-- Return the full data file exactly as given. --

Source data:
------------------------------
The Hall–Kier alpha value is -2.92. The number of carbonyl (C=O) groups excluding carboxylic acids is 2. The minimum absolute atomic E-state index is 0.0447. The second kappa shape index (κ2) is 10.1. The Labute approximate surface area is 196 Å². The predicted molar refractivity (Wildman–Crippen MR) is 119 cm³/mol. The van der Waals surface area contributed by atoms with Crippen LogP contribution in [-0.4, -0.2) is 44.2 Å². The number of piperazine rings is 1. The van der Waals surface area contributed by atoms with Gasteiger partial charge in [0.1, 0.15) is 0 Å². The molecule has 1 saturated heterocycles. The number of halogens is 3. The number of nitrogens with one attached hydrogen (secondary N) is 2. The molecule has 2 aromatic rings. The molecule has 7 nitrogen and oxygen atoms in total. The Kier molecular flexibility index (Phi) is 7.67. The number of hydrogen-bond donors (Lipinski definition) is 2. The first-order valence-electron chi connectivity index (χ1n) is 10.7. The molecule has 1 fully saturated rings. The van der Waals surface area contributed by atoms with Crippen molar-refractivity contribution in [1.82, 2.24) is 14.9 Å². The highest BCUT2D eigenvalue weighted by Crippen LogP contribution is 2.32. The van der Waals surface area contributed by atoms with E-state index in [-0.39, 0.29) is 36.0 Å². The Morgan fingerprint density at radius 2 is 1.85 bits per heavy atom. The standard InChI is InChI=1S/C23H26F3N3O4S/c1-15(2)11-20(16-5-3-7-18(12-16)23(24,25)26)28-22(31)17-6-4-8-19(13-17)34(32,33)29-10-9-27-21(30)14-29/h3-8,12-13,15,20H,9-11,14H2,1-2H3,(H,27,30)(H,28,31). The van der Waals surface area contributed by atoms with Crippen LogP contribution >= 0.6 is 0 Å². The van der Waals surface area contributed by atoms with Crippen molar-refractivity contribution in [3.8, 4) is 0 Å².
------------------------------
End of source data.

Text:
The Hall–Kier alpha value is -2.92. The number of carbonyl (C=O) groups excluding carboxylic acids is 2. The minimum absolute atomic E-state index is 0.0447. The second kappa shape index (κ2) is 10.1. The Labute approximate surface area is 196 Å². The predicted molar refractivity (Wildman–Crippen MR) is 119 cm³/mol. The van der Waals surface area contributed by atoms with Crippen LogP contribution in [-0.4, -0.2) is 44.2 Å². The number of piperazine rings is 1. The van der Waals surface area contributed by atoms with Gasteiger partial charge in [0.1, 0.15) is 0 Å². The molecule has 1 saturated heterocycles. The number of halogens is 3. The number of nitrogens with one attached hydrogen (secondary N) is 2. The molecule has 2 aromatic rings. The molecule has 7 nitrogen and oxygen atoms in total. The Kier molecular flexibility index (Phi) is 7.67. The number of hydrogen-bond donors (Lipinski definition) is 2. The first-order valence-electron chi connectivity index (χ1n) is 10.7. The molecule has 1 fully saturated rings. The van der Waals surface area contributed by atoms with Crippen molar-refractivity contribution in [1.82, 2.24) is 14.9 Å². The highest BCUT2D eigenvalue weighted by Crippen LogP contribution is 2.32. The van der Waals surface area contributed by atoms with E-state index in [-0.39, 0.29) is 36.0 Å². The Morgan fingerprint density at radius 2 is 1.85 bits per heavy atom. The standard InChI is InChI=1S/C23H26F3N3O4S/c1-15(2)11-20(16-5-3-7-18(12-16)23(24,25)26)28-22(31)17-6-4-8-19(13-17)34(32,33)29-10-9-27-21(30)14-29/h3-8,12-13,15,20H,9-11,14H2,1-2H3,(H,27,30)(H,28,31). The van der Waals surface area contributed by atoms with Crippen LogP contribution >= 0.6 is 0 Å². The van der Waals surface area contributed by atoms with Crippen molar-refractivity contribution in [3.8, 4) is 0 Å².